E-Commerce: Lifeline or Flatline?

Bricks and clicks can coexist, so how can c-stores play both sides?

Inside the store, customers develop a tight relationship with your products. They touch them, take in their aromas, become inspired by creative displays. They understand how certain products pair with others, guided by plan-o-grams that help them fill their impulse basket.

It’s brick-and-mortar category management 101.

But that science is under pressure due to the disruptive growth of e-commerce, as both iconic and small populist brands capitalize on online selling and the advantages of single-click convenience and quick delivery.

Yet even an e-commerce giant’s best developer can’t create web pages mimicking the brick-and-mortar buying experience. Category management for e-commerce? With so much at stake, it hovers in the ether. But that could change in 2017 and beyond.

“Category management is very formulaic, and that has everything to do with ‘the shelf.’ People get cross-eyed when you ask about it when applied to ecommerce.It doesn’t compute,” says Bill Bishop, chief architect and co-founder of Barrington, Ill.-based market consulting firm Brick Meets Click.

“The challenge is for category management to expand its range, its definition, because it’s still in a very rudimentary state,” says Bishop. “Consumer packaged goods (CPG) companies spend millions on category management in the store, but with the online  presentation, it’s like they’re calcified with the store shelf.”

Others are witnessing CPGs establishing stand-alone strategies to drive online buying higher. “Historically, many CPGs had a silo mentality (separating) e-commerce and in-store merchandising, and e-commerce development was limited to a small selection of  top-tier CPGs,” says Andrew Pearl, director of strategy and insight for Boston-based Profitero. “This has changed signi­ficantly over the last two to three years, with CPGs at all levels creating global e-commerce director roles with specific, dedicated teams in core  markets.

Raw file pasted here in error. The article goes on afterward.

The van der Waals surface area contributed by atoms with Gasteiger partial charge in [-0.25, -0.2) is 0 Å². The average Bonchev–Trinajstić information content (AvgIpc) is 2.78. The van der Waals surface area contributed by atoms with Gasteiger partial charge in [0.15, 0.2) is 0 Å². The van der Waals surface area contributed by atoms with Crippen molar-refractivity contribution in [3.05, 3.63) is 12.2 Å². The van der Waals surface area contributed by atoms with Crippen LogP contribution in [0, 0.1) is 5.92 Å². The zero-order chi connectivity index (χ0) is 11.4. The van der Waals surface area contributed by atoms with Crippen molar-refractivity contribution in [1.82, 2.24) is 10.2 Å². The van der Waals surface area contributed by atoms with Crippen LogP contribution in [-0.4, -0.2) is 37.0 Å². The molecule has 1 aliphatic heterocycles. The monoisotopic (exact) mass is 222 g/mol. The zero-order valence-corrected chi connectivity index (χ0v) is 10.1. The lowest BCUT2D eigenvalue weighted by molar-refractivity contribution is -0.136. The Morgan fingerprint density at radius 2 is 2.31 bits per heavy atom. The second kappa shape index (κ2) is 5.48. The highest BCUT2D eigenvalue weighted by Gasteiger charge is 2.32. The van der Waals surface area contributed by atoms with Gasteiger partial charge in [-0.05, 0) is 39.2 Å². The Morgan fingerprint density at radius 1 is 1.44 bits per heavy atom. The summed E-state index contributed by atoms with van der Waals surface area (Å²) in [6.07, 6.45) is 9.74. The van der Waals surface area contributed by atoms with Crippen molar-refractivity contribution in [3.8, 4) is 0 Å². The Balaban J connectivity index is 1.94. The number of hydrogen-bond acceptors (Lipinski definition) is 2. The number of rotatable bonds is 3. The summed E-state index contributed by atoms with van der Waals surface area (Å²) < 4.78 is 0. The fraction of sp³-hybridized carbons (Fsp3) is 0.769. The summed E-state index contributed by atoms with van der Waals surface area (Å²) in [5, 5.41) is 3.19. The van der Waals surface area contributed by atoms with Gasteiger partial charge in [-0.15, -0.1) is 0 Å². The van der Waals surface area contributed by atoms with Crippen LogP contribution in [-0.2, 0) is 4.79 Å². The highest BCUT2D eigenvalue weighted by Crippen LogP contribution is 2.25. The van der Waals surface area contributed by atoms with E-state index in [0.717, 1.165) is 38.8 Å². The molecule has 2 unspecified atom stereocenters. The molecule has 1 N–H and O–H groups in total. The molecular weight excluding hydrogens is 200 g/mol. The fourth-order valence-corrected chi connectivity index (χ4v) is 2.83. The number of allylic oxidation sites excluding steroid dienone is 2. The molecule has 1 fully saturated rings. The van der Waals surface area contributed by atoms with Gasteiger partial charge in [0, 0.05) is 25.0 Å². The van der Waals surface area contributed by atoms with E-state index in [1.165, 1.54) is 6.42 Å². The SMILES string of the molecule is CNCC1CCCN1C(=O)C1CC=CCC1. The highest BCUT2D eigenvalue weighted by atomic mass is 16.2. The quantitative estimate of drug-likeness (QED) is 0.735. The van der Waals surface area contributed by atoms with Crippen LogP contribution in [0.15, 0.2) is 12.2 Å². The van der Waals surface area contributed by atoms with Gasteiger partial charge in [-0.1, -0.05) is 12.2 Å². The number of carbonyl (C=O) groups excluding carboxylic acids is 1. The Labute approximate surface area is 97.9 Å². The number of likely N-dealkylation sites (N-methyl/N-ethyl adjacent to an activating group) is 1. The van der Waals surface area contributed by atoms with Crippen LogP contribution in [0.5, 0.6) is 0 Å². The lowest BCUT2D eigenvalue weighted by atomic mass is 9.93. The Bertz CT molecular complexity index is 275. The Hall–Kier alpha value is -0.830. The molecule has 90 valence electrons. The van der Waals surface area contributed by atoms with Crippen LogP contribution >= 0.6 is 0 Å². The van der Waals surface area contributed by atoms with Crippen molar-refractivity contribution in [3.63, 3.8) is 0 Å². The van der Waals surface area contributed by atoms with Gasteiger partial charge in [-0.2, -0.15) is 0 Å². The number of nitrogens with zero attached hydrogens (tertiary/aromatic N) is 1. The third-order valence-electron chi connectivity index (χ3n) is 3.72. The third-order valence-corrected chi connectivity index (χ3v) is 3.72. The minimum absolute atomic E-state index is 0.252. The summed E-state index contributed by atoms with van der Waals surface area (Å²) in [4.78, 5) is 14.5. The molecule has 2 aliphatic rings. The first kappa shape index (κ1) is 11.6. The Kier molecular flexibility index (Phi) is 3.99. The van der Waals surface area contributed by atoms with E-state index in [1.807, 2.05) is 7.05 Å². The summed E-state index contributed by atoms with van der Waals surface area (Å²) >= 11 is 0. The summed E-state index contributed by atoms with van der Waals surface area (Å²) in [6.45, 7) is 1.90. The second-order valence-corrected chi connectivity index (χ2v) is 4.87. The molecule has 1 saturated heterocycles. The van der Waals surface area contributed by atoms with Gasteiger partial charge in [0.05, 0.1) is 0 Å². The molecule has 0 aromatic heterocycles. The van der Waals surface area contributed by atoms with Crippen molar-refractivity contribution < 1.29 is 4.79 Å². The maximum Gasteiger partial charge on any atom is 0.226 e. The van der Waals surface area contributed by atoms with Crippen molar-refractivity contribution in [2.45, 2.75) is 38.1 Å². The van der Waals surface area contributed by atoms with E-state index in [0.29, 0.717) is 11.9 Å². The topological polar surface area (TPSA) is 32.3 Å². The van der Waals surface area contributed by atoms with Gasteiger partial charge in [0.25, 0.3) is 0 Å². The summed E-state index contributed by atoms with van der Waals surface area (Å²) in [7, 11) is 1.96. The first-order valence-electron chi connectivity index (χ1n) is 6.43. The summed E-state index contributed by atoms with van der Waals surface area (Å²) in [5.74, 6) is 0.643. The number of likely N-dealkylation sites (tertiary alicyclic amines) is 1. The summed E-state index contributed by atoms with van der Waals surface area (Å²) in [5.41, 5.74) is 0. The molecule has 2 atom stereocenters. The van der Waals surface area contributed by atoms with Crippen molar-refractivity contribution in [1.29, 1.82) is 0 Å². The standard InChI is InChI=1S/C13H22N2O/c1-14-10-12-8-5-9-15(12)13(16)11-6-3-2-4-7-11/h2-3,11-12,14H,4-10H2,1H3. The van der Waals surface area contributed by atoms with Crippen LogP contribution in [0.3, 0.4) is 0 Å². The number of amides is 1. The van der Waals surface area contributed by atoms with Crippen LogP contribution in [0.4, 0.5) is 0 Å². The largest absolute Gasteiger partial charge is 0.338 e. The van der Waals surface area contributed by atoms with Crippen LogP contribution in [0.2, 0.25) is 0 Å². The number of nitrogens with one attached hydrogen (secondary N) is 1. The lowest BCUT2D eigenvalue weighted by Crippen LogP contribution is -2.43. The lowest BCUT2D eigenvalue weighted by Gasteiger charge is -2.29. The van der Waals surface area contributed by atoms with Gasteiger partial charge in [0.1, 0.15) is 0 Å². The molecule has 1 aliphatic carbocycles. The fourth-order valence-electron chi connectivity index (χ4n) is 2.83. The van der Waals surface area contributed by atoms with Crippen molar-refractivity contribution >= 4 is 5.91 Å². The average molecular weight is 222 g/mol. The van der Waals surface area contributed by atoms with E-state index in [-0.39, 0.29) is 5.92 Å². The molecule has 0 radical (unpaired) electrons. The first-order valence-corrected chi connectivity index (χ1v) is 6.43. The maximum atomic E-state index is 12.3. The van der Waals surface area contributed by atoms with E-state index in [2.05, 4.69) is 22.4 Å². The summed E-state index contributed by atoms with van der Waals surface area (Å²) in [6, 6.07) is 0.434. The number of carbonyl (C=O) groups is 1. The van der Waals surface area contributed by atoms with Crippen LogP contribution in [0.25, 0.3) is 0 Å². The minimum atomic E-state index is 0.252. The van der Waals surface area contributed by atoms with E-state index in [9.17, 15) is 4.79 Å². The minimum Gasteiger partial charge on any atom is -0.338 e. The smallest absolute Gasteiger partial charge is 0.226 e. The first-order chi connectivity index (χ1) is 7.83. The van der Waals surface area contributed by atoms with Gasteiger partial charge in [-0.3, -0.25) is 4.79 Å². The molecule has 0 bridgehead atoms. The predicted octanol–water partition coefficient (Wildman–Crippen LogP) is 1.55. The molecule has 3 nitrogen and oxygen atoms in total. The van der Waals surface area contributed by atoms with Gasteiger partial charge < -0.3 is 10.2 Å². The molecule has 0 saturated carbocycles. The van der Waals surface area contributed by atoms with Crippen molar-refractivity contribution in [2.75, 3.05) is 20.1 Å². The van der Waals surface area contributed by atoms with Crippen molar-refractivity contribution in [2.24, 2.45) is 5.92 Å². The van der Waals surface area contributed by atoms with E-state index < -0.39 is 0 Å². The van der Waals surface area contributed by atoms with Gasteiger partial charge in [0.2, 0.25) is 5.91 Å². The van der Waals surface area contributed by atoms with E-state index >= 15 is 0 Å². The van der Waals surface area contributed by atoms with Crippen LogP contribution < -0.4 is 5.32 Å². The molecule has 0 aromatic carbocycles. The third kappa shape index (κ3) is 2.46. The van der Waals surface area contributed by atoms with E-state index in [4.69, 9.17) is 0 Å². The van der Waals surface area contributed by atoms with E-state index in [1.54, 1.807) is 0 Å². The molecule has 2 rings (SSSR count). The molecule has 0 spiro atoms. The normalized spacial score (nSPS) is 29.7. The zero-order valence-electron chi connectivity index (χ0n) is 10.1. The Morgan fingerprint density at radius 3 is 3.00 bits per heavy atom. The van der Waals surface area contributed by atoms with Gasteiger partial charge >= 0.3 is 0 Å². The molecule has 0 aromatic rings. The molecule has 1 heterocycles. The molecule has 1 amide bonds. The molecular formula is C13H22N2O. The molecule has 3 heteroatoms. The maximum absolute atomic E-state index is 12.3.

“Many CPGs have created global e-commerce strategies … monitoring both e-commerce sales performance and digital shelf metrics. This would include product content, search placement, ratings and reviews, pricing and promotions, assortment and availability.”

Should c-store retailers be concerned as their CPG partners sell in a virtual world? Maybe. But retailers can capitalize on the rise in e-commerce is via “click-and-collect” programs, in which customers pick up online orders at the store. Another is through a dynamic, interactive website and mobile site, or offering delivery within a 5- to 10-mile radius via an online ordering platform.

“Store-based retailers can remain relevant (in these ways) while leveraging their existing  asset base, supply chain and labor force,” says Keith Anderson, senior vice president of strategy and insight for Pro­ tero. “Bolt on a site and app to enable online ordering and retrain staff , or just partner with third-party platforms like Instacart, Shipt or Google Shopping, and you’re an online merchandiser.”

For c-stores, the “key strategy should be driving visibility online,” says Pearl. “This can be as simple as ensuring all in-store promotions are clearly advertised on websites, to more complex use of product images and search-engine keyword sponsorships.”

Read on to see how the main players are helping shape the merchandising game in 2017 and beyond.

Table of Contents

Traditional CPGs: Refocusing the ‘Endless Aisle'

Small, Niche Brands: Born Online, Democracy Rules

Amazon Prime, Dash, Etc.: The ‘Man’ Behind The Curtain

Retailers: Two Can Play At This Game

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